‘Lesbian feminist’ of humble origin triumphed in literary world

The multi-talented Renee influenced many writers. Photo: Getty Images
The multi-talented Renee influenced many writers. Photo: Getty Images


Renee - no surname required - emerged from humble origins to become one of New Zealand’s most influential writers.

A self-described "lesbian feminist with socialist working-class ideals", Renee dispensed with any last name in the 1980s, saying that her first name was the name her mother gave her and the only name she felt was hers.

Born in Napier in 1929 to a Māori mother and Pākehā father just before the Great Depression started to bite in New Zealand, her already straitened family’s circumstances became dire when her father committed suicide when Renee was 4.

At the age of 12 she was forced to leave school and find work so that her two younger siblings could have some formal education.

She married at age 19 and had three sons while working at a chemist’s shop.

Renee began writing for newspapers when she was about 30, when her three children were young. She also began acting for the Napier Repertory Theatre, and for two decades she directed and performed in plays for several theatrical groups and schools in Hawke’s Bay.

She also, finally, was able to receive the education she had craved as a child, studying extramurally through Massey University before becoming an English and history teacher at Wairoa College.

In 1979, she graduated with a bachelor of arts degree from the University of Auckland.

Renee moved permanently to Auckland and her marriage ended in 1981 when she entered into a long-term relationship with a woman.

With the new relationship, which Renee embarked upon at the age of 50, came a new and unexpected career as a writer.

During her time studying, she had worked as a cleaner at Auckland’s Theatre Corporate. Six years later, she returned as a playwright in residence.

In all, Renee wrote 10 novels, a memoir, more than 20 plays, numerous short stories and essays and, for 10 years, a weekly blog.

Her best known work was Wednesday To Come, a play about the women in a working-class family coping in the Depression, which was famously set around a coffin and included scones being baked on stage. It was performed for the first time at Downstage in Wellington in 1984.

In 1989 Renee was awarded the Burns Fellowship and spent a year in Dunedin. During her time at the University of Otago she wrote the play Jeannie Once, launched her first novel Willy Nilly, and drafted her second, Daisy And Lily.

"When I think of Dunedin I remember the people, the friends I made and still have, I think of the landscape, read the poetry, look at the paintings, listen to the music, particularly the choral music, and always there are the rock drawings, the artists who made them, and that enigmatic space in the middle of things," she wrote.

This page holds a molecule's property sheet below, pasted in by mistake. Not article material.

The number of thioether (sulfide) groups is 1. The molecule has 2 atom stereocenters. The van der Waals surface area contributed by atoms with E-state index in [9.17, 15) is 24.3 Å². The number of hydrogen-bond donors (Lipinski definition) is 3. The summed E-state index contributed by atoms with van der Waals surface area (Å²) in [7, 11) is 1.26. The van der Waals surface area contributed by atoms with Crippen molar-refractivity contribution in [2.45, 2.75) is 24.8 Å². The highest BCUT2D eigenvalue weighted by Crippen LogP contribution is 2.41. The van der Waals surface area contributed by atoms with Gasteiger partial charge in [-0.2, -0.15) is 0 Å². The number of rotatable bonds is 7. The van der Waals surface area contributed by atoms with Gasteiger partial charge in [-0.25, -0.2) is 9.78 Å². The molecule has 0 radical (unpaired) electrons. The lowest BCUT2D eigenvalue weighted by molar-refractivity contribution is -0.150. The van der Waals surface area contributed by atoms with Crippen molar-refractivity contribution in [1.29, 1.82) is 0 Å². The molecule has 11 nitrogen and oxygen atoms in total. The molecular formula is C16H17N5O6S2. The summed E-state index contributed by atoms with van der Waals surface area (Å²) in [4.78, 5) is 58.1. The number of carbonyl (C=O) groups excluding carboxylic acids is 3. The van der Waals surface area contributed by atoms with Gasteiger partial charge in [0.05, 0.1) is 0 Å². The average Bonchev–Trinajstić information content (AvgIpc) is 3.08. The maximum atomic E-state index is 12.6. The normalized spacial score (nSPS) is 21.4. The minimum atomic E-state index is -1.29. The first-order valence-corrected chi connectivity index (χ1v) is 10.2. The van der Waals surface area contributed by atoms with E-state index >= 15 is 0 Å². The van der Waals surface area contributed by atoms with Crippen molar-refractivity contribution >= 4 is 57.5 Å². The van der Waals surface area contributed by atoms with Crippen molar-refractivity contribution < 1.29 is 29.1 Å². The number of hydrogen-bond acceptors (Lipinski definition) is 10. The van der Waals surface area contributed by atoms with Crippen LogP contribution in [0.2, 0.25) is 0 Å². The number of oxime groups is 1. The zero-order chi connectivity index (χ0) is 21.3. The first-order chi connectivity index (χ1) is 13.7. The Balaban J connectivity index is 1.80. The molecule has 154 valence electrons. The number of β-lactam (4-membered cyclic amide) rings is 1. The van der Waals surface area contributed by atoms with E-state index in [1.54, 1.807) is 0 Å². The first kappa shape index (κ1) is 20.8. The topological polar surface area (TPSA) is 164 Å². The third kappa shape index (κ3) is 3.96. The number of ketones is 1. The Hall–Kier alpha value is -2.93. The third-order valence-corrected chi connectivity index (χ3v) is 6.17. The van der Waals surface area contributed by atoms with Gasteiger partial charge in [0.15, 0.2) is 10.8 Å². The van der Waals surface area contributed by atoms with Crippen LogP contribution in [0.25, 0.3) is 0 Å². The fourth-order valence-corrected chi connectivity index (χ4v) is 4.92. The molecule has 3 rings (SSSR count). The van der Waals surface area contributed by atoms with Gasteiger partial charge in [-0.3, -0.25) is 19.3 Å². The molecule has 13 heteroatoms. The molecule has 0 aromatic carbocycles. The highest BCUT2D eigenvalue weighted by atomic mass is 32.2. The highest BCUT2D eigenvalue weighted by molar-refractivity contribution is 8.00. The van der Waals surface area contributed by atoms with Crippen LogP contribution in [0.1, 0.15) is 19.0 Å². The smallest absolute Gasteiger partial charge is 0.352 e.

Renee was appointed an Officer of the New Zealand Order of Merit in 2006, for services to literature and drama; and she was awarded the Ngā Tohu ā Tā Kingi Ihaka in 2013, for a lifetime contribution to ngā toi Māori, and the Playmarket Award in 2017, for a significant artistic contribution to theatre in New Zealand.

In 2018 she received the Prime Minister’s Award for Literary Achievement in Fiction, from then-prime minister Jacinda Ardern.

Renee was a member of the New Zealand Book Council, had been a member of the Broadsheet Collective, a member of PEN Otago/Southland and was programme director and vice-president of the Globe Theatre in Dunedin.

She was a much sought after speaker at literary festivals including being keynote speaker at the First International Women Playwrights Conference in Buffalo, New York, in 1988, and the keynote speaker at the third International Women Playwrights Conference in Adelaide, Australia, in 1995.

She was also a member of Words On Wheels Tour for the NZ Book Council in 1992

A lifelong fan of crime fiction, Renee published her first crime novel, The Wild Card, with The Cuba Press when she turned 90, and the sequel, Blood Matters, three years later. Both were shortlisted for the Ngaio Marsh Awards and published in the United Kingdom.

Until shortly before her death, she continued to be an active force in the literary world, writing and publishing work; teaching and mentoring other writers; and presenting at literary events in New Zealand, and overseas via videocall.

Renee died at Otaki, near Wellington, on December 11, aged 94.

Mike Houlahan and agencies.